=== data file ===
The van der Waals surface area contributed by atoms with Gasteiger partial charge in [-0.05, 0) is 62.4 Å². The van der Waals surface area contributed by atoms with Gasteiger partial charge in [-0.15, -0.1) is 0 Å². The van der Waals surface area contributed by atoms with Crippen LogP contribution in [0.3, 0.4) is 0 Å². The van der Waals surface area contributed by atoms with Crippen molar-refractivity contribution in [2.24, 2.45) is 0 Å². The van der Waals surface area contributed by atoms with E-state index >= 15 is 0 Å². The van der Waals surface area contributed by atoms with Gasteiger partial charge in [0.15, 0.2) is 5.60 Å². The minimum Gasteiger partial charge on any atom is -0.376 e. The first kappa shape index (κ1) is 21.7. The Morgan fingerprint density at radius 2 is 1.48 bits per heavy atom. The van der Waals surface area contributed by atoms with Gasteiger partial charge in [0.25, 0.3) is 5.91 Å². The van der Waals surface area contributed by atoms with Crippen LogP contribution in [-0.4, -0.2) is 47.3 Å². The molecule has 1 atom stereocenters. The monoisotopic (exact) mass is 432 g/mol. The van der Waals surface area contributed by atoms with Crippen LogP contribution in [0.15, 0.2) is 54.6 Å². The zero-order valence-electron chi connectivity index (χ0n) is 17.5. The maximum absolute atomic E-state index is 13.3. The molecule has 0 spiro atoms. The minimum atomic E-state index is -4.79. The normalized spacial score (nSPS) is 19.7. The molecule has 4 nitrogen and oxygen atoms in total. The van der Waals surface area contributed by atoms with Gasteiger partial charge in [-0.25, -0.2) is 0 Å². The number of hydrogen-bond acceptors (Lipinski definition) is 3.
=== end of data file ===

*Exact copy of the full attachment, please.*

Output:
The van der Waals surface area contributed by atoms with Gasteiger partial charge in [-0.05, 0) is 62.4 Å². The van der Waals surface area contributed by atoms with Gasteiger partial charge in [-0.15, -0.1) is 0 Å². The van der Waals surface area contributed by atoms with Crippen LogP contribution in [0.3, 0.4) is 0 Å². The van der Waals surface area contributed by atoms with Crippen molar-refractivity contribution in [2.24, 2.45) is 0 Å². The van der Waals surface area contributed by atoms with E-state index >= 15 is 0 Å². The van der Waals surface area contributed by atoms with Gasteiger partial charge in [0.15, 0.2) is 5.60 Å². The minimum Gasteiger partial charge on any atom is -0.376 e. The first kappa shape index (κ1) is 21.7. The Morgan fingerprint density at radius 2 is 1.48 bits per heavy atom. The van der Waals surface area contributed by atoms with Gasteiger partial charge in [0.25, 0.3) is 5.91 Å². The van der Waals surface area contributed by atoms with Crippen LogP contribution in [-0.4, -0.2) is 47.3 Å². The molecule has 1 atom stereocenters. The monoisotopic (exact) mass is 432 g/mol. The van der Waals surface area contributed by atoms with Crippen LogP contribution in [0.15, 0.2) is 54.6 Å². The zero-order valence-electron chi connectivity index (χ0n) is 17.5. The maximum absolute atomic E-state index is 13.3. The molecule has 0 spiro atoms. The minimum atomic E-state index is -4.79. The normalized spacial score (nSPS) is 19.7. The molecule has 4 nitrogen and oxygen atoms in total. The van der Waals surface area contributed by atoms with Gasteiger partial charge in [-0.25, -0.2) is 0 Å². The number of hydrogen-bond acceptors (Lipinski definition) is 3.